Locked Up and Locked Down: California’s inhumane practice of solitary confinement challenged

On June 2, a federal judge granted a group of people incarcerated at Pelican Bay State Prison permission to pursue a class action against the State of California over its use of solitary confinement. More than five hundred of these inmates have lived in extreme isolation for at least ten years—some for as many as 28 years. 

“Unless you have lived it, you cannot imagine what it feels like to be by yourself, between four cold walls, with little concept of time, no one to confide in, and only a pillow for comfort - for years on end,” said Gabriel Reyes, one of the plaintiffs to the lawsuit, in a collection of stories compiled by the Center for Constitutional Rights. “It is a living tomb.”

At the heart of the class action, Askher v. Brown, is the assertion that the State of California has denied its prisoners certain constitutional rights—specifically the Eighth Amendment’s prohibition against cruel and unusual punishment and the Fourteenth Amendment’s guarantee of due process (the right to be heard before life, liberty or property can be taken away).

Established in 1989 as a “supermax” prison, Pelican Bay operates for the primary purpose of isolating inmates whom the state deems too dangerous to reside in general prison populations. These prisoners subsist in small, windowless cells for at least 22 hours a day with few privileges to speak with family members and virtually no access to rehabilitation programs. Meals are delivered through a slot in a perforated steel door.

Some might argue this degree of deprivation is the necessary cost of ensuring the safety of prison personnel and other prisoners. However, for the majority of inmates assigned to “Security Housing Units,” solitary confinement has less to do with harmful behavior and more to do with alleged gang ties.

The Center for Constitutional Rights, which filed the original lawsuit on the plaintiffs’ behalf, says that “Gang affiliation is assessed without considering whether a prisoner has ever undertaken an act on behalf of a gang or whether he is—or ever was—actually involved in gang activity.” Mere possession of material such as a book on Marxism can serve as sufficient evidence for “validating” such gang ties, according to a 2012 investigative report in Mother Jones.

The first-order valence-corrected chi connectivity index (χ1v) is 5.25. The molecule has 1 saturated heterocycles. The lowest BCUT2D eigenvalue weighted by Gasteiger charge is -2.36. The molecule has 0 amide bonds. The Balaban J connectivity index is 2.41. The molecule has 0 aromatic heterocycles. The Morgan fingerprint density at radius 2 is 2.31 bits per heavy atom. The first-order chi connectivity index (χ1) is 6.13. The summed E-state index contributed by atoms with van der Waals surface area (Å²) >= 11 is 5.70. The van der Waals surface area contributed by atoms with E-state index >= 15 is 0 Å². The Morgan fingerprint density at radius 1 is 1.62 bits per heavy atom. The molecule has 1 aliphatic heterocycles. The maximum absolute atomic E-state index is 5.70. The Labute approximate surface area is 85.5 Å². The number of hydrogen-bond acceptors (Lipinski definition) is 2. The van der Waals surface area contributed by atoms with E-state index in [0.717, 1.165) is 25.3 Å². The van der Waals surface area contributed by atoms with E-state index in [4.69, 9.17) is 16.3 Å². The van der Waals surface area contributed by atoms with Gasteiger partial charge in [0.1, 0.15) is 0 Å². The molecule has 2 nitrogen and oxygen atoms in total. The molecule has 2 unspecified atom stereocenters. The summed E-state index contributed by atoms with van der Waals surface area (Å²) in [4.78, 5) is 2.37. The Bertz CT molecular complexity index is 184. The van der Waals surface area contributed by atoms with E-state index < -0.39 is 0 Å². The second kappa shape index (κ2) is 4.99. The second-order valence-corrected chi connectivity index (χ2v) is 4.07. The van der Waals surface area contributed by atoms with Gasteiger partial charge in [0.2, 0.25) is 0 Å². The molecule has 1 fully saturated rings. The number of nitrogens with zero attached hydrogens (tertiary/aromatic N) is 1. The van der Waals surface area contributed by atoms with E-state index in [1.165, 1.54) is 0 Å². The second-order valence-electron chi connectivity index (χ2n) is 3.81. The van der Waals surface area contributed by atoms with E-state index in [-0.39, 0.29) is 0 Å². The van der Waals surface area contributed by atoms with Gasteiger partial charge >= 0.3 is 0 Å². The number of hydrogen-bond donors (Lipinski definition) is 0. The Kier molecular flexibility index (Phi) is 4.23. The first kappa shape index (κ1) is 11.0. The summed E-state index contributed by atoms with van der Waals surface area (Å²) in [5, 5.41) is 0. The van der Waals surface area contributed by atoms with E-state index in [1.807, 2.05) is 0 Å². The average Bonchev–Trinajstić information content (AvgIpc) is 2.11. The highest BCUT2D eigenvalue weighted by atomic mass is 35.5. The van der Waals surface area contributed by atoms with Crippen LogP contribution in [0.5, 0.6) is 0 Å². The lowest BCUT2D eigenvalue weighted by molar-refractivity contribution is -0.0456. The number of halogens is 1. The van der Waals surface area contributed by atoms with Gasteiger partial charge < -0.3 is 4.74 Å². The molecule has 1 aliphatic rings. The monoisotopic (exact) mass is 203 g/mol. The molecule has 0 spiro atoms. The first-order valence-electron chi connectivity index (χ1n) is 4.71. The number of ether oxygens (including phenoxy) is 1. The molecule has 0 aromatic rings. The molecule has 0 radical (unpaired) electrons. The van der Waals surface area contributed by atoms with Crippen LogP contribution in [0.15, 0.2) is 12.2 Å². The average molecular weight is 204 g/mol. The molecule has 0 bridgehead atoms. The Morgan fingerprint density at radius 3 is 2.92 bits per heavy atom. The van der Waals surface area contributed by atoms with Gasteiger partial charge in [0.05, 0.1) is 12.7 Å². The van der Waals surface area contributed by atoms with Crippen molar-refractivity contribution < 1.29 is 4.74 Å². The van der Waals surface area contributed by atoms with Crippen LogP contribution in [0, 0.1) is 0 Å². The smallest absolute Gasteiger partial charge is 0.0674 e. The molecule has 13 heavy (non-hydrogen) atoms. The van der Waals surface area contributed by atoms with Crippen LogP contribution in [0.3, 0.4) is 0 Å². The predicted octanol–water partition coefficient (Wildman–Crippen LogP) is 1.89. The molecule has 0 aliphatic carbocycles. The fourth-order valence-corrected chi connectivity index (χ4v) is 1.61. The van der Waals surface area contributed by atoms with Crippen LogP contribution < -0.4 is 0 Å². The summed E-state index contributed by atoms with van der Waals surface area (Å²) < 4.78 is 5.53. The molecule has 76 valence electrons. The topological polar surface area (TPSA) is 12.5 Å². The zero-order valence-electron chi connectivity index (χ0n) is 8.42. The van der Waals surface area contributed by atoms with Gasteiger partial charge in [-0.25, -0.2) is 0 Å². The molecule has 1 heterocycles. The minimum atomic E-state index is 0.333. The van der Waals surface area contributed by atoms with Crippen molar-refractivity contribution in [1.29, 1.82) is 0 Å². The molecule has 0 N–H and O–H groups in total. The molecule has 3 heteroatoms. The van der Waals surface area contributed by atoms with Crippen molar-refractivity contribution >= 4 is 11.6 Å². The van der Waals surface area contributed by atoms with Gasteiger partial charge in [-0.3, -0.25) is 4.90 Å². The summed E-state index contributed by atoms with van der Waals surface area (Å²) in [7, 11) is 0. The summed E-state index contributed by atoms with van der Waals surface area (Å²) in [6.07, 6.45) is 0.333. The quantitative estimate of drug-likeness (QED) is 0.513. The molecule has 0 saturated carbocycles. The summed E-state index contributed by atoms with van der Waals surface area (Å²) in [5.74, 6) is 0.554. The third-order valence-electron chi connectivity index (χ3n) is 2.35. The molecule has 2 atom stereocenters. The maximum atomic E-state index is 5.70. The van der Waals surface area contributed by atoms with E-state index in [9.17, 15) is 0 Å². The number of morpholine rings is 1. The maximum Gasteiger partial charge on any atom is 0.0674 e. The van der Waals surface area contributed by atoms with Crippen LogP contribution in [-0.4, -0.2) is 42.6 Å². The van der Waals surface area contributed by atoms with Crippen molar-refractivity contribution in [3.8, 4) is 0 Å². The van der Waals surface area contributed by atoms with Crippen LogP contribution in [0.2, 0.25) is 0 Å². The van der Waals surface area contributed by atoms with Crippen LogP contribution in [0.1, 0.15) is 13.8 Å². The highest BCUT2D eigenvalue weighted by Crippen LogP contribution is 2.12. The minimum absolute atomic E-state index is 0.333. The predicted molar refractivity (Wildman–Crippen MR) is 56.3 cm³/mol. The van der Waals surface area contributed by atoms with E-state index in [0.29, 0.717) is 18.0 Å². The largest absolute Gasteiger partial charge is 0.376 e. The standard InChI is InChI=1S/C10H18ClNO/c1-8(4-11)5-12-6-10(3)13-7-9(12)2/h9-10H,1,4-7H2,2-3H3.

Juan Mendez, the United Nations Special Rapporteur on torture and other cruel, inhuman punishment, has stated that spending more than fifteen days in solitary confinement can lead to permanent harmful psychological effects that may even amount to torture. For some prisoners at Pelican Bay, the number of days in solitary confinement has exceeded 10,000.

Pelican Bay prisoners have launched three hunger strikes in protest, the last of which in 2013 grew to include as many as 30,000 inmates throughout the California prison system—an incredible accomplishment given their limited ability to communicate.

As a result of these high-profile strikes, two bills are now working their way through the California state legislature that seek to limit the use of solitary confinement. Representative Tom Ammiano’s bill, AB 1652, would limit the amount of time in solitary to 36 months.

“It is said that no one truly knows a nation until one has been inside its jails,” said Nelson Mandela, who spent 27 years in South African prisons. “A nation should not be judged by how it treats its highest citizens, but its lowest ones.”

Call to Action

Learn more about California Assembly Bill 1652 and sign an online petition in support.

Learn more about proposed reforms at the federal level. Contact your congressional representative to voice your support for the Solitary Confinement Study and Reform Act, introduced by Rep. Cedric Richmond from Louisiana. This legislation which would create a commission to study the use of solitary confinement, and would eventually establish federal guidelines on the conditions under which solitary could be used.